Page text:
Following month after month of speculative excess, we seem to be finally seeing a reckoning for high-multiple tech stocks in the wake of Jerome Powell & Co.'s recent hawkish turn -- a reckoning that's potentially being worsened by margin calls, blown options bets and fund redemptions.
In spite of this week's carnage and the Nasdaq's Friday-afternoon bounce off its lows, I'm not sure we've hit bottom yet, particularly in light of Friday night's crypto tumble. Valuations for many 2021 growth-investor favorites are still high, and it wouldn't surprise me if we need more capitulation in names such as Tesla (TSLA) , Lucid (LCID) , Rivian (RIVN) and Cloudflare (NET) -- many of which are still trading well above where they stood a few months ago and/or recently saw parabolic run-ups fueled by speculators looking to quickly earn big gains on their shares and calls. Some genuine capitulation in meme stocks might be necessary, too.
But with that said, valuations appear reasonable for many other tech stocks right now. It's not just that multiples for a lot of names are low or at least moderate: Demand trends still look healthy across many tech end-markets, consumer and corporate spending mostly look good going into 2022, and yields for longer-dated Treasuries have actually dropped since Powell shared his market-churning comments about inflation and asset-purchase tapering on Tuesday.
That's why -- as someone who has been voicing both bubble and inflation concerns for a while now -- I'll be the first to say that big differences exist between the current tech environment and the one that existed in 2000. While there are clear similarities in terms of speculative excess and get-rich-quick behavior, the multiple-inflation isn't nearly as broad-based within tech this time (back then, virtually everything from small-caps to the era's tech giants routinely sported triple-digit P/Es).
In addition, 10-30 year Treasury yields are much lower today than they were back then, and will likely remain that way even if the Fed hikes rates a few times next year. And perhaps most importantly, there isn't anything on the horizon that looks poised to clobber tech spending the way the collapse of the Dot.com and telecom bubbles led purchases of IT and telecom equipment (and the various chips and components going into these products) to plummet in 2000 and 2001.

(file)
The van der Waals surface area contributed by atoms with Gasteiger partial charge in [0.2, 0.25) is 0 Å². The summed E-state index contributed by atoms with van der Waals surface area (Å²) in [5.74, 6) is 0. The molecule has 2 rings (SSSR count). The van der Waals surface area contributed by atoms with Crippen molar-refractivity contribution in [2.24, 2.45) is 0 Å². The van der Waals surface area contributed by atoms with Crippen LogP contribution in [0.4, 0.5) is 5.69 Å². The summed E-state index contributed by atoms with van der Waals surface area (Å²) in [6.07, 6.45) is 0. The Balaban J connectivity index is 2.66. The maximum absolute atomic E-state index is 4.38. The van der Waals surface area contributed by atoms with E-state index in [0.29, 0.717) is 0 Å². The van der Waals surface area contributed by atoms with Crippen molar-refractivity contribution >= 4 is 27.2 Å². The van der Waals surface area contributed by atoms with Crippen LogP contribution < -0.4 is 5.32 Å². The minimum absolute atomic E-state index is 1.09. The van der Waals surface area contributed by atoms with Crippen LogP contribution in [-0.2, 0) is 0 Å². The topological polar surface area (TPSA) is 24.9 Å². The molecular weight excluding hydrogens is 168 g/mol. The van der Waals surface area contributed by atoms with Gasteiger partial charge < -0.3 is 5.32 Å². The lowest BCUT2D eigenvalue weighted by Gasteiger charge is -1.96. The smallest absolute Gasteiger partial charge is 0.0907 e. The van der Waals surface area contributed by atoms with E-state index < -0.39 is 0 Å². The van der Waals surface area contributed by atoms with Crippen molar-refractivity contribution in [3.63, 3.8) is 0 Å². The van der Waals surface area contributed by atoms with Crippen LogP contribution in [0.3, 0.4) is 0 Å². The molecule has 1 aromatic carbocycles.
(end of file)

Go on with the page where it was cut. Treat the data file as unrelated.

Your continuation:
For those reasons, what we're seeing right now across growth stocks, meme stocks and cryptos might better resemble a narrower version of the 1987 crash -- a quick, violent downturn that was triggered by some bad macro/policy news and which took a lot of froth out of financial markets, after which many stocks gradually rebounded -- than the Dot.com/telecom bubble implosion. If that's the case, there's a good chance we haven't reached the end of the downturn (and of course, one can't forget that much of the 1987 crash took place on a Monday), but also that we might not have a whole lot of trading days left before we bottom.
With all of that in mind, here are a few parts of the tech sector where I think stocks with compelling risk/rewards can be found for those ready to stomach some additional short-term volatility. As always, investors are advised to do their own research before taking positions in any of the companies mentioned.
1. Beaten-Up Consumer Tech Companies
Investors have soured on many former pandemic beneficiaries in a hurry, pounding their shares to new 52-week lows after the companies generally reported during Q3 earnings season that they're seeing slowing growth as consumers start going out more.
But dwelling on these short-term headwinds has led many investors to forget about the strength of the long-term, secular, growth drivers many of these companies still have. These growth drivers, such as e-commerce/digital payments adoption, remote learning adoption and the migration of video ad dollars to online channels, leave these companies well-positioned to continue posting healthy double-digit growth over the next several years.